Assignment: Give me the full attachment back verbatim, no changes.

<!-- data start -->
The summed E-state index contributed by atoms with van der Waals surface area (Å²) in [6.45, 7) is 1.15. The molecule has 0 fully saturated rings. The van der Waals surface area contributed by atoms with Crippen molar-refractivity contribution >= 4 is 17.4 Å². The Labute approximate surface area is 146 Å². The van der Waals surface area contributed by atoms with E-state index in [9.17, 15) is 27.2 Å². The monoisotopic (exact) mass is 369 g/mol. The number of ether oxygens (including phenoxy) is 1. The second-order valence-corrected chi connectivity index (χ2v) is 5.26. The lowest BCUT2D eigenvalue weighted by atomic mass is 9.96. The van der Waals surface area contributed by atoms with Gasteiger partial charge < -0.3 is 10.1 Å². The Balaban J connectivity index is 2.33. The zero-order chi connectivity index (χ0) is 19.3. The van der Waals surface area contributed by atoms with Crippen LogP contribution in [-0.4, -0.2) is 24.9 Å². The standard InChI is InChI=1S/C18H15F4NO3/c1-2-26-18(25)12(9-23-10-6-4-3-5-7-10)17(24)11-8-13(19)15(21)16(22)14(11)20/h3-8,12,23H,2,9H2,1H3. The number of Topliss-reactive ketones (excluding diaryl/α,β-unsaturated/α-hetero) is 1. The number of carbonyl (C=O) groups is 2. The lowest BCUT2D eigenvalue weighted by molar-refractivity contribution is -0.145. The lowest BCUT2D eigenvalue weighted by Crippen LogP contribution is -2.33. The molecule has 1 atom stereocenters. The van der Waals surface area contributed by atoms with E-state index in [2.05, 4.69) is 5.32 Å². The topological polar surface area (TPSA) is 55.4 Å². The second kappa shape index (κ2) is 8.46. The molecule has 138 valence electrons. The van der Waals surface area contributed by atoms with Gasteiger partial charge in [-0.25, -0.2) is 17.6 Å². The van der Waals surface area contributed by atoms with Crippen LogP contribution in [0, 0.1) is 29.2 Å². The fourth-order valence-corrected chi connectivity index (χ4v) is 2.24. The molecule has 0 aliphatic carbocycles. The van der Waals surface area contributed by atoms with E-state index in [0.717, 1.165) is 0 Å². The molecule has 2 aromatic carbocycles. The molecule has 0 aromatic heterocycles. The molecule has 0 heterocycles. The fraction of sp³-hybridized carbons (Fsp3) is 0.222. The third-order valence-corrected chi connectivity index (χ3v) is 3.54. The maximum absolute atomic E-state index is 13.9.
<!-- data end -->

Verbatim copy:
The summed E-state index contributed by atoms with van der Waals surface area (Å²) in [6.45, 7) is 1.15. The molecule has 0 fully saturated rings. The van der Waals surface area contributed by atoms with Crippen molar-refractivity contribution >= 4 is 17.4 Å². The Labute approximate surface area is 146 Å². The van der Waals surface area contributed by atoms with E-state index in [9.17, 15) is 27.2 Å². The monoisotopic (exact) mass is 369 g/mol. The number of ether oxygens (including phenoxy) is 1. The second-order valence-corrected chi connectivity index (χ2v) is 5.26. The lowest BCUT2D eigenvalue weighted by atomic mass is 9.96. The van der Waals surface area contributed by atoms with Gasteiger partial charge < -0.3 is 10.1 Å². The Balaban J connectivity index is 2.33. The zero-order chi connectivity index (χ0) is 19.3. The van der Waals surface area contributed by atoms with Crippen LogP contribution in [-0.4, -0.2) is 24.9 Å². The standard InChI is InChI=1S/C18H15F4NO3/c1-2-26-18(25)12(9-23-10-6-4-3-5-7-10)17(24)11-8-13(19)15(21)16(22)14(11)20/h3-8,12,23H,2,9H2,1H3. The number of Topliss-reactive ketones (excluding diaryl/α,β-unsaturated/α-hetero) is 1. The number of carbonyl (C=O) groups is 2. The lowest BCUT2D eigenvalue weighted by molar-refractivity contribution is -0.145. The lowest BCUT2D eigenvalue weighted by Crippen LogP contribution is -2.33. The molecule has 1 atom stereocenters. The van der Waals surface area contributed by atoms with E-state index in [2.05, 4.69) is 5.32 Å². The topological polar surface area (TPSA) is 55.4 Å². The second kappa shape index (κ2) is 8.46. The molecule has 138 valence electrons. The van der Waals surface area contributed by atoms with Gasteiger partial charge in [-0.25, -0.2) is 17.6 Å². The van der Waals surface area contributed by atoms with Crippen LogP contribution in [0, 0.1) is 29.2 Å². The fourth-order valence-corrected chi connectivity index (χ4v) is 2.24. The molecule has 0 aliphatic carbocycles. The van der Waals surface area contributed by atoms with E-state index in [0.717, 1.165) is 0 Å². The molecule has 2 aromatic carbocycles. The molecule has 0 aromatic heterocycles. The molecule has 0 heterocycles. The fraction of sp³-hybridized carbons (Fsp3) is 0.222. The third-order valence-corrected chi connectivity index (χ3v) is 3.54. The maximum absolute atomic E-state index is 13.9.